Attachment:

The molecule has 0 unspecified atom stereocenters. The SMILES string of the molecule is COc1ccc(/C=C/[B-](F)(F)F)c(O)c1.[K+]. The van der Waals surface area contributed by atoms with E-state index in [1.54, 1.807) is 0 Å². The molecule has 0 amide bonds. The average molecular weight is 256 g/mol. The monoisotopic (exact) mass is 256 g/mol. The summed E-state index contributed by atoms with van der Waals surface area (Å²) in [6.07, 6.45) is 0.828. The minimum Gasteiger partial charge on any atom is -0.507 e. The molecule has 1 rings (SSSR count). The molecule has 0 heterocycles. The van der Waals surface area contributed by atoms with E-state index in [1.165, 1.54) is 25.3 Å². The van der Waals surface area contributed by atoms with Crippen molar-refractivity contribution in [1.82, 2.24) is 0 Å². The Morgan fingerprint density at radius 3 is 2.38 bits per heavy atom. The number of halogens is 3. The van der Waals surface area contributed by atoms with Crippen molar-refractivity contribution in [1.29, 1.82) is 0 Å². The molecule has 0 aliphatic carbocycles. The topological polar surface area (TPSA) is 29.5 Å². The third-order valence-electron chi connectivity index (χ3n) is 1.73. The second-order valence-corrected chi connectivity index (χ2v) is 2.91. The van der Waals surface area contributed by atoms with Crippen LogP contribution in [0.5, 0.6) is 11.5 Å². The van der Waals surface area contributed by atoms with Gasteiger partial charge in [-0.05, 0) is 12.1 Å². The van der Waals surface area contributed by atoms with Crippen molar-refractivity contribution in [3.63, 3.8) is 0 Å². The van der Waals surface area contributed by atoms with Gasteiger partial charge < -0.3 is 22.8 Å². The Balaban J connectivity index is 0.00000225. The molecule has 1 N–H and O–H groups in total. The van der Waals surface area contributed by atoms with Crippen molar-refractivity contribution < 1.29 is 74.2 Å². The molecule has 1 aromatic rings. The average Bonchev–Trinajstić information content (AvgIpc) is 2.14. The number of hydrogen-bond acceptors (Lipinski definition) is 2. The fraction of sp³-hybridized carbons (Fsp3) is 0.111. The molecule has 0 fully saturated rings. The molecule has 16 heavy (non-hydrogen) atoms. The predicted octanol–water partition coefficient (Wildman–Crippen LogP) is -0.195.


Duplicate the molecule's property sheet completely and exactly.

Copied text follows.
The molecule has 0 unspecified atom stereocenters. The SMILES string of the molecule is COc1ccc(/C=C/[B-](F)(F)F)c(O)c1.[K+]. The van der Waals surface area contributed by atoms with E-state index in [1.54, 1.807) is 0 Å². The molecule has 0 amide bonds. The average molecular weight is 256 g/mol. The monoisotopic (exact) mass is 256 g/mol. The summed E-state index contributed by atoms with van der Waals surface area (Å²) in [6.07, 6.45) is 0.828. The minimum Gasteiger partial charge on any atom is -0.507 e. The molecule has 1 rings (SSSR count). The molecule has 0 heterocycles. The van der Waals surface area contributed by atoms with E-state index in [1.165, 1.54) is 25.3 Å². The van der Waals surface area contributed by atoms with Crippen molar-refractivity contribution in [1.82, 2.24) is 0 Å². The Morgan fingerprint density at radius 3 is 2.38 bits per heavy atom. The number of halogens is 3. The van der Waals surface area contributed by atoms with Crippen molar-refractivity contribution in [1.29, 1.82) is 0 Å². The molecule has 0 aliphatic carbocycles. The topological polar surface area (TPSA) is 29.5 Å². The third-order valence-electron chi connectivity index (χ3n) is 1.73. The second-order valence-corrected chi connectivity index (χ2v) is 2.91. The van der Waals surface area contributed by atoms with Crippen LogP contribution in [0.5, 0.6) is 11.5 Å². The van der Waals surface area contributed by atoms with Gasteiger partial charge in [-0.05, 0) is 12.1 Å². The van der Waals surface area contributed by atoms with Crippen molar-refractivity contribution in [3.63, 3.8) is 0 Å². The van der Waals surface area contributed by atoms with Gasteiger partial charge < -0.3 is 22.8 Å². The Balaban J connectivity index is 0.00000225. The molecule has 1 N–H and O–H groups in total. The van der Waals surface area contributed by atoms with Crippen molar-refractivity contribution < 1.29 is 74.2 Å². The molecule has 1 aromatic rings. The average Bonchev–Trinajstić information content (AvgIpc) is 2.14. The number of hydrogen-bond acceptors (Lipinski definition) is 2. The fraction of sp³-hybridized carbons (Fsp3) is 0.111. The molecule has 0 fully saturated rings. The molecule has 16 heavy (non-hydrogen) atoms. The predicted octanol–water partition coefficient (Wildman–Crippen LogP) is -0.195.